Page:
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Report of the Executive Board of Directors

Responsible investment

Portfolio results 2019

x € million

Funds and mandates

Size 2019

Target size 2022

Secured pipeline 2019

Return 2019

Relative performance 2014 - 2018

North America Mandate






Europe Mandate






Asia-Pacific Mandate






Dutch Residential Fund






Dutch Office Fund






Dutch Retail Fund






Dutch Hotel Fund






Dutch Healthcare Fund






Bouwinvest Development






Europe Mandate

The European portfolio recorded a return of 6.4% 2019 (2018: 4.7%). At year-end 2019, the European portfolio was valued at € 1.2 billion. In 2019, 47% of the investments in the European portfolio had above–average sustainability scores (GRESB 4 or 5 stars). The energy use of the assets declined by 1.4% and CO2 emissions fell by 1.2%.

The European mandate made a total of € 143 million in new investments in 2019, largely in offices and logistics centres. The Europe Mandate has an investment of € 182 million.

North America Mandate

The North American portfolio recorded a return of 11.5% (2018: 4.3%). At year-end 2019, the portfolio was valued at
€ 1.4 billion. Currently, 28% of the investments in the North American portfolio have above-average sustainability score (GRESB 4 or 5 stars). The energy use of the assets declined by 0.3% and CO2 emissions were cut back by 0.4%.

The North America Mandate has an investment pipeline of € 441 million. In 2019, Bouwinvest invested a total € 348 million in this region, with investments in affordable homes, healthcare real estate and logistics real estate. The latter investment is focused specifically on small distribution centres in cities in the eastern part of the United States, including Chicago, Dallas, Houston, Atlanta, Philadelphia, Baltimore-Washington and central and southern Florida.

Asia-Pacific Mandate

De Asia-Pacific portfolio recorded a return of 10.6% in 2019 (2018: 8.9%). At year-end 2019, the portfolio was valued at € 1.1 billion. Last year, 31% of the investments in this portfolio had above-average sustainability scores (GRESB 4 or 5 stars). The energy use of the assets in the Asia-Pacific Mandate declined by 2.5% and CO2 emissions fell by 9.1%.

The Asia-Pacific Mandate has an investment pipeline of € 252 million and invested a total of € 209 million in 2019. Last year, this mandate invested in offices, retail real estate, logistics and student accommodation. For instance, the mandate invested € 88 million in metropolitan areas in the Asia-Pacific region. This was an investment in a portfolio that includes office buildings in Tokyo, Osaka, Hong Kong, Seoul and Auckland.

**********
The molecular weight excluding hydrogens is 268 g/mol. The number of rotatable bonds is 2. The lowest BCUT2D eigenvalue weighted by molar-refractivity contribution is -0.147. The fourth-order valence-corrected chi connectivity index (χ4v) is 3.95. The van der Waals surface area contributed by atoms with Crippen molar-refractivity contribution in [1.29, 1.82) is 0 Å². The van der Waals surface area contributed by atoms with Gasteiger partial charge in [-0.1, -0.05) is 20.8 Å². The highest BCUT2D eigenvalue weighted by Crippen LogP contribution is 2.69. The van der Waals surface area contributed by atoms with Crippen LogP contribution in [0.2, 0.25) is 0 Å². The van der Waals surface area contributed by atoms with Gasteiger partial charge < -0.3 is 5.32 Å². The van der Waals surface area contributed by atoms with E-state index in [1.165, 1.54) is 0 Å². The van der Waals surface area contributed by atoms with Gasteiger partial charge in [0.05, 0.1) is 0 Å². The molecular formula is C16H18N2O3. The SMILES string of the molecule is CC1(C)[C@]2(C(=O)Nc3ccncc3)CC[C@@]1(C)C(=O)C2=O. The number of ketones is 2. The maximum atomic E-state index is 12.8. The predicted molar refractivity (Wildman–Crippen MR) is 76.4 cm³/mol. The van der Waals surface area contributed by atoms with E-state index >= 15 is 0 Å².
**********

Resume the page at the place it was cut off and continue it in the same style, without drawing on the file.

Residential Fund

The Residential Fund recorded a total return of 11.5% in 2019 (2018: 18.2%), with an income return of 2.3% (2018: 2.5%). Capital growth came in at 9.1% in 2019 (2018: 15.4%). At year-end 2019, the Fund had invested capital of € 6.5 billion. The Residential Fund retained its GRESB 4-star rating in 2019. The CO2 emissions from the assets in the Residential Fund increased by 10.3% last year, as a result of an increase in gas consumption. Energy use fell by 2.2% in 2019. The Fund has 22 clients, who signed new commitments for a total of € 190 million in 2019.

The Residential Fund has an investment pipeline of € 784 million and last year signed transactions for € 422 million in new assets. For instance, the Fund invested in 30 natural gas-free apartments in The Hague. The Residential Fund also acquired three projects with 177 homes in Rijswijk, Hoofddorp and Zwolle; invested in 316 homes in Delft and acquired 115 apartments in the De Open Veste project in Purmerend. The Fund also made two investments in Eindhoven: 139 rental apartments in the De Gebroeders project in the Oud-Strijp neighbourhood and 99 apartments in the NEXT project in the Strijp-S neighbourhood. The majority of the homes will be rented in the mid-rental segment.

Retail Fund

In 2019, the Retail Fund recorded a total return 4.3% (2018: 5.6%). This was the result of an income return of 4.2% (2018: 3.5%) and capital growth of 0.1% (2018: 2%). At year-end 2019, the Fund had total invested capital of € 979 million. The Retail Fund once again retained it GRESB 4-star rating. The energy use of the assets in the Retail Fund declined by 7.3% in 2019, while CO2 emissions fell by 18.6%. In 2019, the Fund’s clients committed a total of € 78 million, taking total commitments to € 90 million. The Fund currently has seven clients.